Given that I never anticipated this style being a thing, it’s not surprising that we only have one team utilizing it. Our lone current Raptor Squad team is Team Chungus, trained by Zappy. It’s an interesting view anytime they are up. As you can probably guess, it’s not the most consistent (they are currently at a record of 9-6) but I think this strategy could be iterated upon and become something pretty impressive.

Archetype 6: Lock & Pop

How it solves the Spacing Problem: One Amiibo (the Lock) uses grabs, buries, and other delaying tactics to set up a heavy hitter (the Pop) for the kill.

This style is simple in concept but difficult in execution. This is because the Lock can so easily fall victim to the same attack the Pop uses to kill the locked down opponent. For this reason, it’s not recommended you use this style by itself but have it blended in with another style.

However, you can’t argue with results. As of right now, the two teams that blend this style in are ranked #1 and #2 in SALTI Season 02 and it’s easy to see why. This style is almost reminiscent of how pro-teams in MOBAs get kills with one person crowd controlling and then the damage dealer sealing the deal.

Even if the Popper dies however, it’s not the end of the world. A one-for-one trade is good if your Popper excels at single combat. It sort of allows you to force the game into a one-on-one situation that is to your benefit.

Example gameplay: This short clip shows the end of a match between Sideliners and Razor Danger. It’s 2-v-1 at this point so it’s not the absolute best example but I think it shows how strong and dangerous this style can be as Luigi gets the plunger-grab on the enemy and Ganondorf charges and gets both a kill and would have gotten a team kill had the match not ended. Given that you’ve seen how jumpy Razor Danger is as a team though, you get the idea why getting someone to hold them still would be advantageous to a Ganondorf who doesn’t fight the best in the air.

What Amiibo pairs can play this style? Any Amiibo that is good at holding Amiibos in place can act as a Locker. Grabs like Luigi’s are obviously good for the range they provide but anything that can stun the opponent can be good as well. I think there is some space to explore here with Zero Suit Samus.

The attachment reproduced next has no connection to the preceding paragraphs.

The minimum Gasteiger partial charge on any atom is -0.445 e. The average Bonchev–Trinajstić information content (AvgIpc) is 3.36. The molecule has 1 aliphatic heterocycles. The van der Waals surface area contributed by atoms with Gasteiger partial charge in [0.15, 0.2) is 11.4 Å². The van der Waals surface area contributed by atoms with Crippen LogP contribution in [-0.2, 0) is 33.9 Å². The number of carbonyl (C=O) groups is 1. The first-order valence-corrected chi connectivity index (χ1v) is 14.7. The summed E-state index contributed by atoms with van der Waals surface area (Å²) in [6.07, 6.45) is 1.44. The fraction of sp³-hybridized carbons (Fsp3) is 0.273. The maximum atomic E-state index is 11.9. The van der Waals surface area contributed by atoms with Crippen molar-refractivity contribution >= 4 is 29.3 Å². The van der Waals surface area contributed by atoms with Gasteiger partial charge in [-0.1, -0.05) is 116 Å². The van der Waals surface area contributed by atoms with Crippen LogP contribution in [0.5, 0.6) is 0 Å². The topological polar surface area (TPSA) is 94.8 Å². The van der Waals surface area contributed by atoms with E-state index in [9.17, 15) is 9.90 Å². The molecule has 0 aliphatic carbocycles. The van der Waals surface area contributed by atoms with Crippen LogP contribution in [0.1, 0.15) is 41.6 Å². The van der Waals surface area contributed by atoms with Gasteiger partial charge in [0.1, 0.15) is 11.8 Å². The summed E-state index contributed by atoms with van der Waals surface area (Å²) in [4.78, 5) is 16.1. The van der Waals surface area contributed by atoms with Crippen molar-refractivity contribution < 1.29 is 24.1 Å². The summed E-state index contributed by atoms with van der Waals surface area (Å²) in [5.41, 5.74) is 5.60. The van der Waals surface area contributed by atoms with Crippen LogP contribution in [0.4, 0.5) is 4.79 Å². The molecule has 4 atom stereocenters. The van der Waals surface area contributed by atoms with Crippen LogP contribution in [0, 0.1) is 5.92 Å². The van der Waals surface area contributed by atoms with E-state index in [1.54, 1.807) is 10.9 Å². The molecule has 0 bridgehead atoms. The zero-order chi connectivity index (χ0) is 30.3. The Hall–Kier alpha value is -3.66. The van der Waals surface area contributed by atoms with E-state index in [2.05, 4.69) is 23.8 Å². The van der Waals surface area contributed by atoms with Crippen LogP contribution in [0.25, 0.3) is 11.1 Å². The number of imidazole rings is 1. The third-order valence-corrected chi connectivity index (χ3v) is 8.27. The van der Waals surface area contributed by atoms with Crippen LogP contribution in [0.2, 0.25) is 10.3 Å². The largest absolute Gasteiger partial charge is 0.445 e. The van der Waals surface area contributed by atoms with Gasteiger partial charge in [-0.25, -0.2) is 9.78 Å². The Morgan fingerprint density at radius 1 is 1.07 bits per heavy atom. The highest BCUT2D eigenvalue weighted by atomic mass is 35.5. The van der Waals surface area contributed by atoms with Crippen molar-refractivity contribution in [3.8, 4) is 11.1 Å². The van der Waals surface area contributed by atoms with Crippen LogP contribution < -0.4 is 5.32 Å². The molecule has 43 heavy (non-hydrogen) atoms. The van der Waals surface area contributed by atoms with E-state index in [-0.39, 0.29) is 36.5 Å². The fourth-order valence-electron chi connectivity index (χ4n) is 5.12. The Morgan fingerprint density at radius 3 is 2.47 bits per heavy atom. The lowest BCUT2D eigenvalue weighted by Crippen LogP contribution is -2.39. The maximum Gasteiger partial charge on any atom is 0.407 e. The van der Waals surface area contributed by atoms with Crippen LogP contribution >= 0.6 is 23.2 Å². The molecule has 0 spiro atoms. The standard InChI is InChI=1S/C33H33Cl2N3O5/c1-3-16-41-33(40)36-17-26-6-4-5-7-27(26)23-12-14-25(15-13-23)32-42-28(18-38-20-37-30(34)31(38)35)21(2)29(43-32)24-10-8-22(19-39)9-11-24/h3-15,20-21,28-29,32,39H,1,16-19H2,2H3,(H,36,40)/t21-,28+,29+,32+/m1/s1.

You’ve already seen how good the Sideliners use this style, blended with Hi & Low and Barroom Blitz. NinHartless’s team makes it easy for his Ganondorf (Ganonpork) to confirm kills.

The surprising team though is MegaVGMaster’s team Aggressive Desserts because it uses an Inkling as the Lock. He’s trained the thing to spam  Splat Roller to bury opponents. However, his team is unique in that both of his Amiibo can act as the Lock. He’s also got his Yoshi spamming Down-air, and those kicks can really hold someone in place. Given that he’s given his Inkling the Hyper Smash Spirit, this let’s the Inkling take advantage of those kicks and sometimes get a smash attack off that (while hitting her teammate) get the kill. But they are kind of unique because they blend Lock & Pop with another style…

Archetype 7: Friendliest Fire

How it solves the Spacing Problem: Instead of solving the spacing problem, the team opts to make it so when the teammate gets caught in the same attack as the opponent, they will come out ahead.

Friendliest Fire is weird because it leans into the Space Problem instead of fixing it. The execution of this will depend so much on the Amiibo that it’s hard to describe but we will try to do so with the only team we’ve seen do this, Aggressive Desserts.

First, CarrotCake, the Aggressive Dessert’s Yoshi has much of his Spirit Power dumped into his Down Air attack, similar to ¡Muerte Desde Arriba!’s Yoshi. However he’s equipped his Inkling, Jell-O, with Air Defence ↑. This means anytime Inkling gets caught in an attack with the opponent, the Inkling is taking less damage so Aggressive Desserts is still coming out ahead.

However, Inkling is also shorter than most opponents so usually the first kick or two doesn’t hit Inkling so they are taking less kicks to begin with.